So Muslims, passionate in their faith, are duty-bound to reject Western standards of free speech that tolerate blasphemy to the prophet.Most Americans repudiate this reasoning, and so do more tolerant Muslims.A number of readers and outside groups have demanded that we stop running opposing views from climate change skeptics.
Daniel Patrick Moynihan of New York: Everyone’s entitled to their own opinion, but they are not entitled to their own facts.
In other words, we won’t run pieces that deny the reality of human-induced climate change.
First question, Does the author recognise a viewpoint that opposes his or her own? Second question, Is that viewpoint presented objectively or emotionally? I didnt understand the questions if you can please explain it.
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But that doesn't make understanding it any less important.
It needs to be understood and countered." In recent years, perhaps no debate topic has been more controversial than global warming.
“Because the honor of the Prophet is something which all Muslims want to defend, many will take the law into their own hands, as we often see,” Choudary wrote. As Brian Gallagher, the editorial page editor at the time, wrote: "Choudary ... But as one of Europe's most visible and outspoken Islamist leaders, he also has both influence and insight, making him a natural choice to write the other side.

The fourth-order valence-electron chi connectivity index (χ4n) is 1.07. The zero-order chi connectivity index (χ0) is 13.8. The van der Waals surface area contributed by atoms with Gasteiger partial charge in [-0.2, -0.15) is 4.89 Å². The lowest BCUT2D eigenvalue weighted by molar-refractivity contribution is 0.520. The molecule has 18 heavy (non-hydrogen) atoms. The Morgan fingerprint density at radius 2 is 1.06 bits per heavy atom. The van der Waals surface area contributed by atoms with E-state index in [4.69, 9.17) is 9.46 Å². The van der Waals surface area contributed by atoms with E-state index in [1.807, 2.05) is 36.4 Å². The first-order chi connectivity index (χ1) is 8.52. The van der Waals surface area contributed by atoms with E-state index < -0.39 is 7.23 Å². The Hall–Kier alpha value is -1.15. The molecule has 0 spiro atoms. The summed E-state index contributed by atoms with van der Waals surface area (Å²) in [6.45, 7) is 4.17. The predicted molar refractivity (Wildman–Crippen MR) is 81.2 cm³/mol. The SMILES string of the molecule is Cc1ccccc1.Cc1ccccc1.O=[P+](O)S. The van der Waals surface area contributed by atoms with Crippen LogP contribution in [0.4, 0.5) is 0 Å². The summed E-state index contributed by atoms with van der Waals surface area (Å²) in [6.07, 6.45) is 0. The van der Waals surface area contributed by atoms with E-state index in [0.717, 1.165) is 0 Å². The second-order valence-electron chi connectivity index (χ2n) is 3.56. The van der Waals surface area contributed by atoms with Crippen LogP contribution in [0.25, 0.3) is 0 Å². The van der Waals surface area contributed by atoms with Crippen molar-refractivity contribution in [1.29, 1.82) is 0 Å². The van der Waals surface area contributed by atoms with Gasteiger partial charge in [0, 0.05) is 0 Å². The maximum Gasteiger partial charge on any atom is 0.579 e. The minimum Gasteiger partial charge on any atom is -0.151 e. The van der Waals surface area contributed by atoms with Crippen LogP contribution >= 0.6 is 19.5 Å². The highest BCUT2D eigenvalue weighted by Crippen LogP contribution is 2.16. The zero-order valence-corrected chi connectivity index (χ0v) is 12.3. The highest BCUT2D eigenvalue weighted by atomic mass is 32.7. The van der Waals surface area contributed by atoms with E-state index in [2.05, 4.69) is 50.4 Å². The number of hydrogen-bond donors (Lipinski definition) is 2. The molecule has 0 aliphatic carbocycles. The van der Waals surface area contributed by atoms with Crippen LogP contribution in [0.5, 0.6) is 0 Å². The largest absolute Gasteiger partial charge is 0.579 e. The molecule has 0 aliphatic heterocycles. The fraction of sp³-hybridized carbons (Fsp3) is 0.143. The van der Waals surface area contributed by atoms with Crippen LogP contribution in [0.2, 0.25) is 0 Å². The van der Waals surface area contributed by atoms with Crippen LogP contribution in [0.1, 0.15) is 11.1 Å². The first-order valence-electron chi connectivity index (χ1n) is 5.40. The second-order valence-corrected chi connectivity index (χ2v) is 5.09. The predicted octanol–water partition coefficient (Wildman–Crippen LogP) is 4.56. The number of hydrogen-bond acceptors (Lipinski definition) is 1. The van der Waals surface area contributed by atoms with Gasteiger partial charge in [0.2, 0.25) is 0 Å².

His argument is neither an incitement to violence nor a defense of the murders. Rather, it is a tempered analysis of the motivations behind tragedies like the Charlie Hebdo attack: Nothing is more central to Islam, he points out, than the sanctity of the religion's founder, the prophet Mohammed.
The scientific consensus on that point is overwhelming, and increasingly so.
But we will run opposing views that disagree about proposed remedies, discuss the urgency of the climate change problem compared to other problems, or raise questions about costs versus benefits.